As obesity becomes an increasingly prominent health condition in the United States, University researchers have made new discoveries about the biological pathways that cause it.

In the largest genome-wide study ever, the Genetic Investigation of Anthropometric Traits consortium of researchers analyzed more than 300,000 genetic samples and found 97 new genetic locations across the genome that are associated with obesity and body mass index — triple the number of previously known sites.

This finding led researchers to believe obesity is much more related to one’s genes than was previously thought.

Elizabeth Speliotes, assistant professor of internal medicine and a senior author of the GIANT study, said if scientists can pinpoint the specific gene variants or proteins that contribute to obesity, then therapeutic interventions can directly target them.

Speliotes said the study could lead to a new era of “tailored” obesity care.

“We are realizing that many of the common diseases we aim to treat are caused by multiple different underlying causes,” Speliotes said. “So now we can understand what those causes are and better define them. And then hopefully in the future we can sub-classify people into what they are at risk for versus what the general population is at risk for.”

Currently, therapeutic interventions are often generalized to diseases. For example, the same medications are often prescribed to all patients suffering from the same disease. Outcomes from these interventions have not been very successful.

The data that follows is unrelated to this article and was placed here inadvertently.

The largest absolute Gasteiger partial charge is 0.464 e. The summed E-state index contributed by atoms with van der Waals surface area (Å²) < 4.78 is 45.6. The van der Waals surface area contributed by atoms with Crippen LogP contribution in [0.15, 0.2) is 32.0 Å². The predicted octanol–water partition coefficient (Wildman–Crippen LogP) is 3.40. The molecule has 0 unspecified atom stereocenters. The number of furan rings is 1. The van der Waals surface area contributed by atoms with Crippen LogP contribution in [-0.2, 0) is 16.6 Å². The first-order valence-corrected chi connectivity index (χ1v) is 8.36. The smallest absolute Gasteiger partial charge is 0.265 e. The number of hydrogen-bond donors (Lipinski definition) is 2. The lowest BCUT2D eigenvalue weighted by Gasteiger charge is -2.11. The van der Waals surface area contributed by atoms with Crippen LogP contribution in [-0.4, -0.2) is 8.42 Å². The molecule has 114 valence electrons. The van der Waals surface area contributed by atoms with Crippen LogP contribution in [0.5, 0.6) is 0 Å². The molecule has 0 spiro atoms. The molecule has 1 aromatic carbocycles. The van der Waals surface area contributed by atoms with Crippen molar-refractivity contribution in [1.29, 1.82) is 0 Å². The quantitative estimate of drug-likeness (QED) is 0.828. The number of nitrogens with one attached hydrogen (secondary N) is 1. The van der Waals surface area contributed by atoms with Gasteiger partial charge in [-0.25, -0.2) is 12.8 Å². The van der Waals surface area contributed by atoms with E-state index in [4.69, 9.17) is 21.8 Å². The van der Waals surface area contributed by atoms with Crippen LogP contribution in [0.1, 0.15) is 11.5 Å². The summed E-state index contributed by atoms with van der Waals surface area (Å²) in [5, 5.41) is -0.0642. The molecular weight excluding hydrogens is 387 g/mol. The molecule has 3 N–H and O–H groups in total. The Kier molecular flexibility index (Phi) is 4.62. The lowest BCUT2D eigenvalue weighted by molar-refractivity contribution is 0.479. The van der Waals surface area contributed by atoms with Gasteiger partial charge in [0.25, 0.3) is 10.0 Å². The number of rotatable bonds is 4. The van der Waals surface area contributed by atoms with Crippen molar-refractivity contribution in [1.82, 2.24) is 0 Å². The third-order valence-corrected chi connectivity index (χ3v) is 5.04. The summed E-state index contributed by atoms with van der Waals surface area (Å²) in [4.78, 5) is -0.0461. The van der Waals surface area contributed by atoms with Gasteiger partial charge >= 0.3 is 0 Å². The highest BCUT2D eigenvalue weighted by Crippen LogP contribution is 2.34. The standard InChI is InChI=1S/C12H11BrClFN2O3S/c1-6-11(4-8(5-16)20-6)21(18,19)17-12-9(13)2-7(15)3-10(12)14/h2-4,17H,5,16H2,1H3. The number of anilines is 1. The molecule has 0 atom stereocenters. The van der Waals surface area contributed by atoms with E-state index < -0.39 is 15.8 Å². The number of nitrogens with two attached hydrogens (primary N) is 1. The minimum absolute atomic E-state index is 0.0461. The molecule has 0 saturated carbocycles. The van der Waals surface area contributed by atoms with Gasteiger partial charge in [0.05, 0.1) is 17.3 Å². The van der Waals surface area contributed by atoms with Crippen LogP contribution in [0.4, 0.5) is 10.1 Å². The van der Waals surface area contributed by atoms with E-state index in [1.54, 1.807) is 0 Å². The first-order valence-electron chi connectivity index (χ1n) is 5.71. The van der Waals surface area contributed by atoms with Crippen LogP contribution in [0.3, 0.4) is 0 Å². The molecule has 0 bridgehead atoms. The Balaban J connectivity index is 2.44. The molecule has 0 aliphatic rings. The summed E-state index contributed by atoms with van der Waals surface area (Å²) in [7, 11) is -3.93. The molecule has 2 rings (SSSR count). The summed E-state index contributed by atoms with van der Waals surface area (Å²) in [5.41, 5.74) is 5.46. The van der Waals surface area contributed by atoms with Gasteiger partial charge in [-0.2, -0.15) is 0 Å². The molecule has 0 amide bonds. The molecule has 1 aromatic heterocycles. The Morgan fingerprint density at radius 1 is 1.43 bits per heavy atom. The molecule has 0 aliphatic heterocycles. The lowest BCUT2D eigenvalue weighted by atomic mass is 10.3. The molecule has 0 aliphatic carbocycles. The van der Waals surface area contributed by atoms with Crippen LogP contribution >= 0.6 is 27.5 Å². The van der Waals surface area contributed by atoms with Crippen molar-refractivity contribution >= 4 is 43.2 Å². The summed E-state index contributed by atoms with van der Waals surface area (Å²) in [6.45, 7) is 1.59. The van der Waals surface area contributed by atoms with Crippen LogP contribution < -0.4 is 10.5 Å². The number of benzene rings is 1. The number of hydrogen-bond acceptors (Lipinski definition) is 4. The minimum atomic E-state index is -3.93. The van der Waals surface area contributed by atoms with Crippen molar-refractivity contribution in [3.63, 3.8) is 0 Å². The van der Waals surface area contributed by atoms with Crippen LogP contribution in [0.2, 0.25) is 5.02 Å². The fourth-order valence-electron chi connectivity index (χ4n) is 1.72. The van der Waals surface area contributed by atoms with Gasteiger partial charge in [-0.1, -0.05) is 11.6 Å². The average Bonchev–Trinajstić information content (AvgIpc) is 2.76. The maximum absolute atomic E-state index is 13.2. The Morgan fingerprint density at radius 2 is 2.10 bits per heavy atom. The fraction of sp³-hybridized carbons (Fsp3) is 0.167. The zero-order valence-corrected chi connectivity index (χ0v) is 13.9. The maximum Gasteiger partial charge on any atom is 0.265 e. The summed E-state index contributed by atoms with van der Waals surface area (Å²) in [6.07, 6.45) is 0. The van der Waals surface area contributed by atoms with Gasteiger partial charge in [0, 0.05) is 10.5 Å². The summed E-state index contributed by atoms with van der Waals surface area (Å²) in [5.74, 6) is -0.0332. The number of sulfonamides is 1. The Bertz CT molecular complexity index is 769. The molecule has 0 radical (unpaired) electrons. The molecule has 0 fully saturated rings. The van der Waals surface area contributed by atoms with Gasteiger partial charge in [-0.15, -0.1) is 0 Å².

“Right now we don’t know what the exact causes are for different diseases, so a lot of the stuff we do is like shooting in the dark,” Speliotes said.

In a companion study, an international consortium of researchers led by Karen Mohlke, professor of genetics at the University of North Carolina School of Medicine, identified 49 sites in the human genome associated with the human waist-to-hip ratio.

Mohlke said the waist-to-hip ratio is often associated with obesity because most people with waistlines larger than their hip circumference have more visceral fat around their abdominal organs, making them susceptible to diseases such as type 2 diabetes and cardiovascular diseases.

Identifying specific gene sites associated with the waist-to-hip metric has implications for tailoring and personalizing treatments to individual patients. The study also found men and women vary in their genetic makeup with regard to the waist-to-hip ratio.

“Many of the associations between the genetic variants and waist-to-hip ratios that we identified have stronger effects in women than in men,” Mohlke said.

Specifically, 19 of the waist-to-hip genetic locations identified had a stronger effect in women. Only one had a stronger effect in men.

The use of large data sets and innovative data algorithms was crucial to both studies. Larger sample sizes, which were made possible by collaboration between research institutions from all over the world, ensured that enough data would be available for the true signal to be differentiated from the statistical noise, Speliotes said.

Speliotes added that a greater understanding of each individual’s specific genotype has excited researchers across the board. Knowing each individual’s particular genetic susceptibilities and advantages would allow physicians to give therapy to each patient that is not necessarily right for their neighbor, but that is right for them.

“A lot of medicine is going in a personalized direction,” she said.

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